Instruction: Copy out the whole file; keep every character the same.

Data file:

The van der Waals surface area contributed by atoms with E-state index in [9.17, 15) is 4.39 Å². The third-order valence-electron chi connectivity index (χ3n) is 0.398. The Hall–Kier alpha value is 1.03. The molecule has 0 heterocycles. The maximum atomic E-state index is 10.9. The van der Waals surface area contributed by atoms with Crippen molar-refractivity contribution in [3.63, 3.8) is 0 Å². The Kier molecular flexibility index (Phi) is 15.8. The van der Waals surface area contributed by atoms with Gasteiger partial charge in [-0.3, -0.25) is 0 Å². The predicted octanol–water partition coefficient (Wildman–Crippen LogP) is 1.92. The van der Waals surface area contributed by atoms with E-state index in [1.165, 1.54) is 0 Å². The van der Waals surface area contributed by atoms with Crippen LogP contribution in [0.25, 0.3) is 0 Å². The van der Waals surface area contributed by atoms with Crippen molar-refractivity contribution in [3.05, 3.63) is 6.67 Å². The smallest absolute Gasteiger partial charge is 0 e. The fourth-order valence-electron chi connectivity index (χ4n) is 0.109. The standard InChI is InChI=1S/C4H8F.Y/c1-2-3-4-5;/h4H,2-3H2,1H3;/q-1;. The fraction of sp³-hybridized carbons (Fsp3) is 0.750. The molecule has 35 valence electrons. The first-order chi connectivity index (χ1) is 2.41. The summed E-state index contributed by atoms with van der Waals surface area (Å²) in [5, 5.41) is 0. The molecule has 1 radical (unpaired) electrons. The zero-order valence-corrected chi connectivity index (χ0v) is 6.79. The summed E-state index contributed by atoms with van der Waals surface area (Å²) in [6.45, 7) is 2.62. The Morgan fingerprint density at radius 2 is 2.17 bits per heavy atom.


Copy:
The van der Waals surface area contributed by atoms with E-state index in [9.17, 15) is 4.39 Å². The third-order valence-electron chi connectivity index (χ3n) is 0.398. The Hall–Kier alpha value is 1.03. The molecule has 0 heterocycles. The maximum atomic E-state index is 10.9. The van der Waals surface area contributed by atoms with Crippen molar-refractivity contribution in [3.63, 3.8) is 0 Å². The Kier molecular flexibility index (Phi) is 15.8. The van der Waals surface area contributed by atoms with Gasteiger partial charge in [-0.3, -0.25) is 0 Å². The predicted octanol–water partition coefficient (Wildman–Crippen LogP) is 1.92. The van der Waals surface area contributed by atoms with E-state index in [1.165, 1.54) is 0 Å². The van der Waals surface area contributed by atoms with Crippen LogP contribution in [0.25, 0.3) is 0 Å². The van der Waals surface area contributed by atoms with Crippen molar-refractivity contribution in [3.05, 3.63) is 6.67 Å². The smallest absolute Gasteiger partial charge is 0 e. The fourth-order valence-electron chi connectivity index (χ4n) is 0.109. The standard InChI is InChI=1S/C4H8F.Y/c1-2-3-4-5;/h4H,2-3H2,1H3;/q-1;. The fraction of sp³-hybridized carbons (Fsp3) is 0.750. The molecule has 35 valence electrons. The first-order chi connectivity index (χ1) is 2.41. The summed E-state index contributed by atoms with van der Waals surface area (Å²) in [5, 5.41) is 0. The molecule has 1 radical (unpaired) electrons. The zero-order valence-corrected chi connectivity index (χ0v) is 6.79. The summed E-state index contributed by atoms with van der Waals surface area (Å²) in [6.45, 7) is 2.62. The Morgan fingerprint density at radius 2 is 2.17 bits per heavy atom.